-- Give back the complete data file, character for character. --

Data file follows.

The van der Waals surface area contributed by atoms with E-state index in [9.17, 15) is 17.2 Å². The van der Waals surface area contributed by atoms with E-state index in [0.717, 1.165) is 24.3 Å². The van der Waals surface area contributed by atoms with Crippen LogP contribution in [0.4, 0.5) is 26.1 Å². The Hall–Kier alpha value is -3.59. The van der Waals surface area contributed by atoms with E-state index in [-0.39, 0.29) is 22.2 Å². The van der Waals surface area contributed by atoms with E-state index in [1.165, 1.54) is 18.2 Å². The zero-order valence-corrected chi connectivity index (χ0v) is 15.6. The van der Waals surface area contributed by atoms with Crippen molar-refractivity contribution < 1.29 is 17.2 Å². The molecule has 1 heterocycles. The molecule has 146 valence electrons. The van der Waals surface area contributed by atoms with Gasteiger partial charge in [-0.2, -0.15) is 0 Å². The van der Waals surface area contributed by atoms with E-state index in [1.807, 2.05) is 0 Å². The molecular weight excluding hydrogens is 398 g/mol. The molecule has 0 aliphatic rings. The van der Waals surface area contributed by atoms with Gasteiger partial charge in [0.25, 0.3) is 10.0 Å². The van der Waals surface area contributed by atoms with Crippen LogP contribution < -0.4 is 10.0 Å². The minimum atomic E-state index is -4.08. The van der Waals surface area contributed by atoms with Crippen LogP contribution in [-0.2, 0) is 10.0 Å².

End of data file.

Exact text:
The van der Waals surface area contributed by atoms with E-state index in [9.17, 15) is 17.2 Å². The van der Waals surface area contributed by atoms with E-state index in [0.717, 1.165) is 24.3 Å². The van der Waals surface area contributed by atoms with Crippen LogP contribution in [0.4, 0.5) is 26.1 Å². The Hall–Kier alpha value is -3.59. The van der Waals surface area contributed by atoms with E-state index in [-0.39, 0.29) is 22.2 Å². The van der Waals surface area contributed by atoms with E-state index in [1.165, 1.54) is 18.2 Å². The zero-order valence-corrected chi connectivity index (χ0v) is 15.6. The van der Waals surface area contributed by atoms with Crippen molar-refractivity contribution < 1.29 is 17.2 Å². The molecule has 1 heterocycles. The molecule has 146 valence electrons. The van der Waals surface area contributed by atoms with Gasteiger partial charge in [-0.2, -0.15) is 0 Å². The van der Waals surface area contributed by atoms with E-state index in [1.807, 2.05) is 0 Å². The molecular weight excluding hydrogens is 398 g/mol. The molecule has 0 aliphatic rings. The van der Waals surface area contributed by atoms with Gasteiger partial charge in [0.25, 0.3) is 10.0 Å². The van der Waals surface area contributed by atoms with Crippen LogP contribution < -0.4 is 10.0 Å². The minimum atomic E-state index is -4.08. The van der Waals surface area contributed by atoms with Crippen LogP contribution in [-0.2, 0) is 10.0 Å².